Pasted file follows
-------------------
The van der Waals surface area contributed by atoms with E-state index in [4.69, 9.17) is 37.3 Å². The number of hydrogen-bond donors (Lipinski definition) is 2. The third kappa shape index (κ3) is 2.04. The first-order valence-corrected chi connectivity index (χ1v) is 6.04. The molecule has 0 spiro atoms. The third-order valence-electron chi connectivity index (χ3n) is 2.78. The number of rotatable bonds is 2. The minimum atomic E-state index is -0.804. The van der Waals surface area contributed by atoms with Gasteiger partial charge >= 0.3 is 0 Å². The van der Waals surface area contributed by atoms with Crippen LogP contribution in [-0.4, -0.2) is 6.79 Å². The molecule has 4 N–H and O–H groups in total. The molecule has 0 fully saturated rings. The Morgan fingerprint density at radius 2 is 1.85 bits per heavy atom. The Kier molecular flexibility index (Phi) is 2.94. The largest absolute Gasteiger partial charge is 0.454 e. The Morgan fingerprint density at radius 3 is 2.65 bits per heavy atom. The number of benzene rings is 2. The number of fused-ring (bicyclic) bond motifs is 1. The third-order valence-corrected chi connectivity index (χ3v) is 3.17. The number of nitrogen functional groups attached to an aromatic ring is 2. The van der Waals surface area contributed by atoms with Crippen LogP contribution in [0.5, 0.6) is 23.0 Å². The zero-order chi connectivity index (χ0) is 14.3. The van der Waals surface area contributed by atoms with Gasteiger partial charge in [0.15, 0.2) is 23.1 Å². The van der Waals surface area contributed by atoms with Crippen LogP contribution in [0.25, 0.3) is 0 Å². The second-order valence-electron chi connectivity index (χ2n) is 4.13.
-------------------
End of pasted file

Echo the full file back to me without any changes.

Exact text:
The van der Waals surface area contributed by atoms with E-state index in [4.69, 9.17) is 37.3 Å². The number of hydrogen-bond donors (Lipinski definition) is 2. The third kappa shape index (κ3) is 2.04. The first-order valence-corrected chi connectivity index (χ1v) is 6.04. The molecule has 0 spiro atoms. The third-order valence-electron chi connectivity index (χ3n) is 2.78. The number of rotatable bonds is 2. The minimum atomic E-state index is -0.804. The van der Waals surface area contributed by atoms with Gasteiger partial charge >= 0.3 is 0 Å². The van der Waals surface area contributed by atoms with Crippen LogP contribution in [-0.4, -0.2) is 6.79 Å². The molecule has 4 N–H and O–H groups in total. The molecule has 0 fully saturated rings. The Morgan fingerprint density at radius 2 is 1.85 bits per heavy atom. The Kier molecular flexibility index (Phi) is 2.94. The largest absolute Gasteiger partial charge is 0.454 e. The Morgan fingerprint density at radius 3 is 2.65 bits per heavy atom. The number of benzene rings is 2. The number of fused-ring (bicyclic) bond motifs is 1. The third-order valence-corrected chi connectivity index (χ3v) is 3.17. The number of nitrogen functional groups attached to an aromatic ring is 2. The van der Waals surface area contributed by atoms with Crippen LogP contribution in [0.5, 0.6) is 23.0 Å². The zero-order chi connectivity index (χ0) is 14.3. The van der Waals surface area contributed by atoms with Gasteiger partial charge in [0.15, 0.2) is 23.1 Å². The van der Waals surface area contributed by atoms with Crippen LogP contribution in [0.25, 0.3) is 0 Å². The second-order valence-electron chi connectivity index (χ2n) is 4.13.